A season-ending injury to Thomas Rawls will test the Seattle Seahawks’ resolve and next-man-up philosophy, but recent history suggests they can overcome this setback, too.

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Thomas Rawls broke his ankle and is done for the year. Kam Chancellor bruised his tailbone and was done for the game.

DeShawn Shead sprained his ankle. Michael Bennett jammed his toe. The trainers were as active as the players themselves.

A cursory glance might prompt you to think that the Seahawks are in trouble, especially with the void Rawls leaves in the running game. But 13 weeks of evidence suggest otherwise.

Based on the way Seattle has overcome injuries this year, this team should be perfectly fine.

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That may sound like an oversimplification, but you can’t ignore what has transpired so far. If one were to say that the Seahawks would be without Marshawn Lynch and Jimmy Graham at the most critical juncture of the season, most fans’ minds would have instantly shifted to 2016. But Seattle not only survived the loss of those titans, it thrived in their absence.

Next man up is one thing. This has been next man up, up and away.

“There is no reason for us to focus on the guys we lost,” Seahawks coach Pete Carroll said. “We understand and we love those guys, but that’s not where the focus goes. It goes to the next thing that’s in hand.”

Since the middle part of 2011, the Seahawks’ offense was defined by and centered on Lynch as the lead ball carrier. So given quarterback Russell Wilson’s struggles in the early part of the season, you’d have thought Marshawn’s injuries would be a death blow to this team’s quest for points.

Instead, it provided the opportunity for Rawls to showcase himself as one of the NFL’s better running backs. The rookie averaged a league-leading 5.6 yards while tallying four 100-yard games. The Seahawks have lost just one game with Rawls as a starter.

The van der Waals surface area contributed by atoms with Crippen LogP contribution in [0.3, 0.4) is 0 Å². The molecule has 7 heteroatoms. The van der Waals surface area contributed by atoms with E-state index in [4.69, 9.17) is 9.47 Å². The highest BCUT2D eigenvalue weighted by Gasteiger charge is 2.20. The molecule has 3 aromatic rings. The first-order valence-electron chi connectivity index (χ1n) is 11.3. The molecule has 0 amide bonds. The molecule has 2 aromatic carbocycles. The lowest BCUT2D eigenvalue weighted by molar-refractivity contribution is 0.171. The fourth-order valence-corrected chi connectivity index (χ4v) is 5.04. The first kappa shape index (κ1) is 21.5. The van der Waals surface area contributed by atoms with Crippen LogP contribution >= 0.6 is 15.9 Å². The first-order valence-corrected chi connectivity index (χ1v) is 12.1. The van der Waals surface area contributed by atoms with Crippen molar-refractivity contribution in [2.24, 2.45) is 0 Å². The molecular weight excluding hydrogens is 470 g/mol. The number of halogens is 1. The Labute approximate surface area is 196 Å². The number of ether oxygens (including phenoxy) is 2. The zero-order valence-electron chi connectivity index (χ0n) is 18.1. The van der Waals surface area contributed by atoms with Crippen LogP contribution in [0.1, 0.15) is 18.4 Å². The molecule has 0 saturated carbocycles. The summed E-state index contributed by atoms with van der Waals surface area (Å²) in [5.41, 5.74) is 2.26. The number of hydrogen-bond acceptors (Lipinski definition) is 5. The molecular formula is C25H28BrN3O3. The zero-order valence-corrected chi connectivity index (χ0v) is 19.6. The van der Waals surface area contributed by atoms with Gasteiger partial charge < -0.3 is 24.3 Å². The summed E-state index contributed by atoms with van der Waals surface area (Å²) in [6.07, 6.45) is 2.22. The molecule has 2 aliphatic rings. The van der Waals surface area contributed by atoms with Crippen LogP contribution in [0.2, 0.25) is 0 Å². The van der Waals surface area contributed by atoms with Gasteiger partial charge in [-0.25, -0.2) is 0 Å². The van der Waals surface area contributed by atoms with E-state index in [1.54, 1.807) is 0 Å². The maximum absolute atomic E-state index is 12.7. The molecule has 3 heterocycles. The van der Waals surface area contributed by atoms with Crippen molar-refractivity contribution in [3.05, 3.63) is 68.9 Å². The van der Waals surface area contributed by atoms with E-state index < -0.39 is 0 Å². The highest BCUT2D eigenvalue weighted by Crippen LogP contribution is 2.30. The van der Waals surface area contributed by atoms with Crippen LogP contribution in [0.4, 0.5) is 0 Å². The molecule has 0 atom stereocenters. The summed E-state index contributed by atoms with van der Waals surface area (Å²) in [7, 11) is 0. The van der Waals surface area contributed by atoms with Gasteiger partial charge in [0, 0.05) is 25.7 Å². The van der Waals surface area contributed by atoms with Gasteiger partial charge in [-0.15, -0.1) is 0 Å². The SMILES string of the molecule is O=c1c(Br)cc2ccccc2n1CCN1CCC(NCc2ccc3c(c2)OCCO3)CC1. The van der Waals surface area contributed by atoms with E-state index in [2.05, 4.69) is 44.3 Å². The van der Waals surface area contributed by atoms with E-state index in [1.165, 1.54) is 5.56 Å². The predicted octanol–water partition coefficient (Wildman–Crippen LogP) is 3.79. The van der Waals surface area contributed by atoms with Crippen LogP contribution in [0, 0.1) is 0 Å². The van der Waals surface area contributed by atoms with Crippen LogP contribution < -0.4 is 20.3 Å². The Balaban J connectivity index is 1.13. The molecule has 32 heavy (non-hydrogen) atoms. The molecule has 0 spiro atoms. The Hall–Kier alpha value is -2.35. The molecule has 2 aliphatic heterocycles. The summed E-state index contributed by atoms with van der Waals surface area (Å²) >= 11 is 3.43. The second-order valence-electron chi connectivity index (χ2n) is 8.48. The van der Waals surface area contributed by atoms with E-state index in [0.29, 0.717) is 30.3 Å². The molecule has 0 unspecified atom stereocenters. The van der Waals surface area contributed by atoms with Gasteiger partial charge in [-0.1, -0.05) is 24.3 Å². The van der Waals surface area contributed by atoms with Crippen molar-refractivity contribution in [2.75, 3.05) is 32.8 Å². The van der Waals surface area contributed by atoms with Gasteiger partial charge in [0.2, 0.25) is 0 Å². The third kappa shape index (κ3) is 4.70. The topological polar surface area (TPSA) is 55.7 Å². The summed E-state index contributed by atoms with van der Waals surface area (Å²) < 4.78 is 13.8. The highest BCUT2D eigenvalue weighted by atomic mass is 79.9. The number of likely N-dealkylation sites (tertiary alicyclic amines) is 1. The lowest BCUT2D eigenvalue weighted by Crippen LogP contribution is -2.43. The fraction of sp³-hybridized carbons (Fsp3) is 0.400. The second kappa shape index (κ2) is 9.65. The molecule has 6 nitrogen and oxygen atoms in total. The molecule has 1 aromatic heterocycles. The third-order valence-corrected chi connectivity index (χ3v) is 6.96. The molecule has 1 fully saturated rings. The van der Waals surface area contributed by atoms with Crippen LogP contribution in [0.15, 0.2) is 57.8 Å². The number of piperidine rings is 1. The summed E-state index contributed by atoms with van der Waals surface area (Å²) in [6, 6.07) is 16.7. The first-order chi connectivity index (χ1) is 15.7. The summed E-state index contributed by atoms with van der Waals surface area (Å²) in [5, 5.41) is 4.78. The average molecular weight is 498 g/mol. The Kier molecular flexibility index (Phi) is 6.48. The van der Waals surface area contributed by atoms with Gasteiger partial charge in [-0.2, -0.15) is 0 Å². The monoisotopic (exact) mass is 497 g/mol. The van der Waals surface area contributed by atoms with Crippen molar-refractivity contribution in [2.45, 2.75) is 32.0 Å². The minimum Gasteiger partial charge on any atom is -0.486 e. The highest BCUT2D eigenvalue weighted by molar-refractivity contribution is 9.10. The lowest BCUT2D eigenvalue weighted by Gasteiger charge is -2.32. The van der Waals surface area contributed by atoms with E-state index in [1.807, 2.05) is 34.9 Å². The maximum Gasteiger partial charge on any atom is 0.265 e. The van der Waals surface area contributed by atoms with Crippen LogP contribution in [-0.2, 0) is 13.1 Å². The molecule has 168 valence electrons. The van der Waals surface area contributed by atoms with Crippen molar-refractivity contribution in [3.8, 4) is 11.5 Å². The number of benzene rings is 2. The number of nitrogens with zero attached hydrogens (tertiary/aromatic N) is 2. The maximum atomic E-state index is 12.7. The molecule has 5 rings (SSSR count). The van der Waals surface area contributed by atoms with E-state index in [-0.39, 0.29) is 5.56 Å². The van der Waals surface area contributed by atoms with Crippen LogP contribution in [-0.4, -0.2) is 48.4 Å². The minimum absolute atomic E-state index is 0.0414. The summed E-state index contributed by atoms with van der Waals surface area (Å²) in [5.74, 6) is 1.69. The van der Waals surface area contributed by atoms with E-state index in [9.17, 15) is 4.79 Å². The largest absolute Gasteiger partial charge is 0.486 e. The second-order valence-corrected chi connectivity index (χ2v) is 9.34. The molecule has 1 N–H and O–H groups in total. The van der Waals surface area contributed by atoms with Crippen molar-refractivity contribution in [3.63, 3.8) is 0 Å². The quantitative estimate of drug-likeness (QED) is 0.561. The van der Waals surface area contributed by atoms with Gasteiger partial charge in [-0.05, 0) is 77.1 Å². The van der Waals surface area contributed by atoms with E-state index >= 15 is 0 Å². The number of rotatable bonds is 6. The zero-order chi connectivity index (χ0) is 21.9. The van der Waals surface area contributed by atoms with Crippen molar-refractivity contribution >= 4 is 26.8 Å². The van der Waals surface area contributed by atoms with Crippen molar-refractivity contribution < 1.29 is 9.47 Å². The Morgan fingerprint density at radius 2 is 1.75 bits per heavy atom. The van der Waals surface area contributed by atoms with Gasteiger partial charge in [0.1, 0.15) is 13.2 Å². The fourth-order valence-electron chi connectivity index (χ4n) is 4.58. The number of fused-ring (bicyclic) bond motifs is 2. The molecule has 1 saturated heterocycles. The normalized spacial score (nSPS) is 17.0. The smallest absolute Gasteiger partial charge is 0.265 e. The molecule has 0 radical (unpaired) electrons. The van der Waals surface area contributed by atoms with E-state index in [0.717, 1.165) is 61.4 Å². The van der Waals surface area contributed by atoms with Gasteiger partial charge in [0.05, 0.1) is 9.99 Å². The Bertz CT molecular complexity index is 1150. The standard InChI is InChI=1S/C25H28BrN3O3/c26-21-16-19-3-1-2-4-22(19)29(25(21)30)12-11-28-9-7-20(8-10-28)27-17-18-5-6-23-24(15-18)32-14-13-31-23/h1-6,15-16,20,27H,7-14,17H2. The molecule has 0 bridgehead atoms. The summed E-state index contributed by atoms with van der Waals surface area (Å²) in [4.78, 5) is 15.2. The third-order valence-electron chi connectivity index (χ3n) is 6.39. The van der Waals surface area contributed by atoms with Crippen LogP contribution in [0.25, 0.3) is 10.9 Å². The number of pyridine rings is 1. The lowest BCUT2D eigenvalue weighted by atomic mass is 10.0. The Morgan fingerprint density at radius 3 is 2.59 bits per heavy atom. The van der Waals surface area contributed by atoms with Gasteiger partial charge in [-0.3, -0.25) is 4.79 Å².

Meanwhile, it appeared that the Hawks had finally learned how to consistently incorporate Graham into the offense before he suffered a season-ending knee injury vs. the Steelers in Week 11. The tight end had four receptions for 75 yards before going down early in the fourth quarter and was a key cog behind what many feel was Wilson’s finest regular-season performance.

But to lose him right before the Seahawks go to Minnesota and play what looked to be the toughest road game left on their schedule? Brutal.

Well, brutal for the Vikings at least.

Sans Graham, the Seahawks have scored 92 points in their last nine quarters. They had 38 vs. the Vikings, 35 Sunday vs. the Ravens, and 19 in the final quarter vs. the Steelers. Doug Baldwin has emerged as a Pro Bowl candidate. Tyler Lockett has 13 receptions for 194 yards and two touchdowns in his past two games. And Wilson looks like the best damn football player in the world.

It’s been an astonishing turnaround given how Seattle sacrificed a Pro Bowl lineman to acquire Graham in the first place, but perhaps that’s just part of this team’s makeup. At this point, it would be an insult to assume they’d be hampered by injuries.

Of course, it helps that the Seahawks have as close to a break as you can get in the NFL over the next two weeks. The combined record of the Browns (Dec. 20) and the Rams (Dec. 27) is 8-18, and both games will be played at CenturyLink Field.

The Seahawks hope that Wilson will continue to play somewhere close to the stratospheric plane he has been on lately, and that the team can solidify a playoff spot before Lynch comes back. And if Beast Mode is healthy, Seattle may suddenly morph into the most feared team in the NFC playoffs.

But even if health continues to be an issue for this team, it may not impede success. The Hawks have found a way throughout the season. No reason to think they won’t continue doing so moving forward.